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Thursday, June 20, 2013

Cooking Measurements

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Dark chocolate mousse, with chocolate cake, poached cherries, and a yogurt mousse.

I recently took the Chocolate Class, taught by Bill Corbett the Executive Pastry Chef of the Absinthe Group, at SFCooking.  I mostly took the class because my friend Hazel was taking it as well and we like to cook together.  I was really surprised by how much I learned in this class because, while I had expected to have a good time and make delicious desserts, we measured everything in grams.  All the classes I've attended at SFCooking have been great, and I've learned a lot and had wonderful time cooking, but Bill's class put a whole new spin on everything.  

Everyone in the chocolate class still had a good time, but you could tell that everyone was more focused on what they were doing because the recipes were so precise.  Most people don't realize that one cup of flour is not equal to every cup of flour.  If you're heavy handed and smoosh the flour into your measuring cup you will end up with a different amount of flour than say a person who delicately sifts a cup of flour.  Bill eliminated any kind of discrepancy by using grams for everything in our recipes.  Each group had a food scale (I know I love mine at home, but it had never crossed my mind to use it like this.) and we used it religiously to measure out all our ingredients.  

My team was in charge of the White Chocolate Cremeux, with Lime Curd, Coconut Crumble and Rum Whipped Cream.  Each piece of this dessert was made separately.  My team of four (Roger, Mike, Hazel and I) split into teams.  Hazel and Mike worked on the Lime Curd part while Roger and I worked on the Cremeux.  The best way to describe the Cremeux is like the mix between a custard and a pudding.  First we made a custard, and we whipped it into a pudding-ish consistency and added more ingredients.  This leads me back to being amazed with the measurements.  After making the custard portion Roger and I discovered that it had not yielded as much as the recipe said it would.  Because we were cooking with grams we were able to measure how much we had and then easily adjust the rest of the recipe.  For example, we only had 86% of 415g required to go with the rest of the ingredients.  We just adjusted the rest of the ingredients to only be 86% of their grams and went on our way.  If we had been using cups to measure it would have been a complete disaster.  How do you take 14% away from a cup of something accurately?  It was an eye-opening experience.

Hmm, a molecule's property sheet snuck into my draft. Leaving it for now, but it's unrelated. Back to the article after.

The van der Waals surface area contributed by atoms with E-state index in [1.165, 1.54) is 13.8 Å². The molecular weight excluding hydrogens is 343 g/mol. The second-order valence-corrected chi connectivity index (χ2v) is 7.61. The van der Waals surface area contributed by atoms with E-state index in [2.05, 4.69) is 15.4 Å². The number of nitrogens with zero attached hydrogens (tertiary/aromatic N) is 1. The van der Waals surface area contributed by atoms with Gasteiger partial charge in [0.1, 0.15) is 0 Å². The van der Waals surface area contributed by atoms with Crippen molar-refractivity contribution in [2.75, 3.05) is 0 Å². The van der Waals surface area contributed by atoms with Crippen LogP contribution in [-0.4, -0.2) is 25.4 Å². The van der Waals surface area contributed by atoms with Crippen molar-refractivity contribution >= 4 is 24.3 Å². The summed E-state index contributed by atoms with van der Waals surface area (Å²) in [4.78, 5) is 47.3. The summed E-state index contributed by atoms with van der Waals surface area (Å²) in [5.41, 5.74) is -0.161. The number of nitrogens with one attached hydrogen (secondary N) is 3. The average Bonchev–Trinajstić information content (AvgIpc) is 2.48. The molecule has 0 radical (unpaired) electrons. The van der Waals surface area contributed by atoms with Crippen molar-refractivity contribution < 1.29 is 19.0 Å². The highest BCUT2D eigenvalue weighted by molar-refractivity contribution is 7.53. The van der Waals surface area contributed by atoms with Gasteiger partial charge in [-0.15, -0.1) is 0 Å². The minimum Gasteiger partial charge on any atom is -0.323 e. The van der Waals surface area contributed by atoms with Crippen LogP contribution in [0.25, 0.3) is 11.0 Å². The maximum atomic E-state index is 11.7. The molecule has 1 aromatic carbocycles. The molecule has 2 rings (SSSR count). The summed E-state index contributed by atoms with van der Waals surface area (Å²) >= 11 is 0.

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On the left: Milk chocolate panna cotta, with basil meringue and pistachio streusel. On the right: White chocolate cremeux with lime curd, coconut crumble and rum whipped cream."

Our desserts came out restaurant ready.  The precision and delicate attention to details paid off and everything was delicious.

I've since been looking for recipes measured out in grams, or ounces, or really almost anything more precise, and it's been quite a challenge.  Bob found an excellent article for me just this morning from by Joe Ray, called Weight For It.  It pretty much says the same thing I've said here but it's still a great read.  It also led me to do some further investigating and I've just ordered The Smitten Kitchen Cookbook and Ideas in Food: Great Recipes and Why They Work which both contain measurements in grams.  I also went ahead and picked up a copy of On Food and Cooking: The Science and Lore of the Kitchen because I feel like if I can better understand the chemistry involved in ingredients I will finally be the McGyver of my kitchen. I'm so excited!

I'm also happy to share the chocolate class recipes with anyone, just let me know!


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